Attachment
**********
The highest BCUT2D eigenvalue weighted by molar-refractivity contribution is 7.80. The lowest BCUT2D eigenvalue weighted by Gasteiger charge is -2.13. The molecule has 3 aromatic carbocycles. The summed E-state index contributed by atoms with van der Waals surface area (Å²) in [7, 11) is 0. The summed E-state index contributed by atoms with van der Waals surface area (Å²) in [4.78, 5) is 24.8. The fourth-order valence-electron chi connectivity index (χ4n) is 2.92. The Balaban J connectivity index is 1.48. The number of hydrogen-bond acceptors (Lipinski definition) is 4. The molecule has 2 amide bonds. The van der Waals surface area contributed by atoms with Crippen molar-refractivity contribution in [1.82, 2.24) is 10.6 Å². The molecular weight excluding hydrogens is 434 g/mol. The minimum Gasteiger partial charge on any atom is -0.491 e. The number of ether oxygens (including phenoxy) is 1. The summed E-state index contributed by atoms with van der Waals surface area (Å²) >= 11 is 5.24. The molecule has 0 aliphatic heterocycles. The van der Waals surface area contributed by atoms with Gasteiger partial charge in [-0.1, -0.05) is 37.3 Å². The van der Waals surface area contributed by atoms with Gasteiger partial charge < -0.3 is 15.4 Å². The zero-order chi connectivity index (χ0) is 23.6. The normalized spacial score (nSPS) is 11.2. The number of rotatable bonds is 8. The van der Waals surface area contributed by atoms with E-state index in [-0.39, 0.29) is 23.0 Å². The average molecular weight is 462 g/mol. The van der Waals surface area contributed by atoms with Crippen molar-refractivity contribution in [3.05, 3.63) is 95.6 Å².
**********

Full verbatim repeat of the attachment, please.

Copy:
The highest BCUT2D eigenvalue weighted by molar-refractivity contribution is 7.80. The lowest BCUT2D eigenvalue weighted by Gasteiger charge is -2.13. The molecule has 3 aromatic carbocycles. The summed E-state index contributed by atoms with van der Waals surface area (Å²) in [7, 11) is 0. The summed E-state index contributed by atoms with van der Waals surface area (Å²) in [4.78, 5) is 24.8. The fourth-order valence-electron chi connectivity index (χ4n) is 2.92. The Balaban J connectivity index is 1.48. The number of hydrogen-bond acceptors (Lipinski definition) is 4. The molecule has 2 amide bonds. The van der Waals surface area contributed by atoms with Crippen molar-refractivity contribution in [1.82, 2.24) is 10.6 Å². The molecular weight excluding hydrogens is 434 g/mol. The minimum Gasteiger partial charge on any atom is -0.491 e. The number of ether oxygens (including phenoxy) is 1. The summed E-state index contributed by atoms with van der Waals surface area (Å²) >= 11 is 5.24. The molecule has 0 aliphatic heterocycles. The van der Waals surface area contributed by atoms with Gasteiger partial charge in [-0.1, -0.05) is 37.3 Å². The van der Waals surface area contributed by atoms with Gasteiger partial charge < -0.3 is 15.4 Å². The zero-order chi connectivity index (χ0) is 23.6. The normalized spacial score (nSPS) is 11.2. The number of rotatable bonds is 8. The van der Waals surface area contributed by atoms with E-state index in [-0.39, 0.29) is 23.0 Å². The average molecular weight is 462 g/mol. The van der Waals surface area contributed by atoms with Crippen molar-refractivity contribution in [3.05, 3.63) is 95.6 Å².